Video: “Spectral Split” by Pantha Du Prince and the Bell Laboratory 
This is the centerpiece of the album Elements of Light, in which producer/composer Hendrik Weber (Pantha Du Prince) mixes his own minimal techno with a 2-ton bell carillon and live drums (you can read more about the album and how it was made here). It’s a great record, much less controlled and precise than most of his work, with many layers of sonic detail. 
Video: “Judge, Jury and Executioner” by Atoms for Peace
This is a song by “Thom Yorke’s other band.” They probably hate being referred to that way— or will come to— but it seems inevitable. Anyway, it sounds a bit like Thom Yorke’s solo work, but the bass, in particular, gives it a less chilly sensibility.
Video: “Chum” by Earl Sweatshirt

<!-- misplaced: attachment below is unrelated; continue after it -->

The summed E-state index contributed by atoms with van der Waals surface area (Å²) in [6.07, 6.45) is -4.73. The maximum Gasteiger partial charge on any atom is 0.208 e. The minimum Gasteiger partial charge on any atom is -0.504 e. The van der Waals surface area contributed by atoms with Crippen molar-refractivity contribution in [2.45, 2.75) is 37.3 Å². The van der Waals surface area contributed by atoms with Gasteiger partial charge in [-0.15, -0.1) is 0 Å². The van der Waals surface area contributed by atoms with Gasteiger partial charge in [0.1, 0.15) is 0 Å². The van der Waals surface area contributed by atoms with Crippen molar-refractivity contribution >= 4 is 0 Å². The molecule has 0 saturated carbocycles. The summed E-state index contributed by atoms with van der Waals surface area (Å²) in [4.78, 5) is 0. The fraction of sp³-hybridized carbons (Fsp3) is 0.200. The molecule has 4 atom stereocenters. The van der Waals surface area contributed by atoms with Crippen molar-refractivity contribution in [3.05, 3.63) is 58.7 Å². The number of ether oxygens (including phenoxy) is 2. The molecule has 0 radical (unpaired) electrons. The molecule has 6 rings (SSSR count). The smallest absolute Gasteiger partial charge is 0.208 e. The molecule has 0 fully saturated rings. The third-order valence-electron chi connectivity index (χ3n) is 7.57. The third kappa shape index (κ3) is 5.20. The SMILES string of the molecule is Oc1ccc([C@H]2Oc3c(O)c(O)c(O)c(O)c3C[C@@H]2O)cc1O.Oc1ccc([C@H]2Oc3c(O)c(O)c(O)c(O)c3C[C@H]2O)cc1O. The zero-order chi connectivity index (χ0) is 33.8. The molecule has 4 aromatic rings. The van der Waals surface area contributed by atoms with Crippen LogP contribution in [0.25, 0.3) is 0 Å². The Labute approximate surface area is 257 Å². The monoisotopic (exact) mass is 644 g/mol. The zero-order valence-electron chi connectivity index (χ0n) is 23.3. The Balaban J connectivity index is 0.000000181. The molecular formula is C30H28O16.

I am fairly ambivalent about the whole Odd Future thing; they have produced some great stuff and some crap, and it is often pretty gross as well. Earl Sweatshirt, famously, put out a record that his mother found so disturbing upon hearing it that she sent him off to a reform school or something in American Samoa (you can read more about that here, and I also recommend Kelefa Sanneh’s long New Yorker article about the whole affair, which is only online for subscribers). Point being, I wasn’t really expecting to like this as much as I do. You can find lots to complain about in the way they deal with it, but the kids in Odd Future have clearly been through some stuff; this song drops the desire to schock for the sake of shocking and talks honestly about some of that. I hope the rest of his forthcoming album is like this.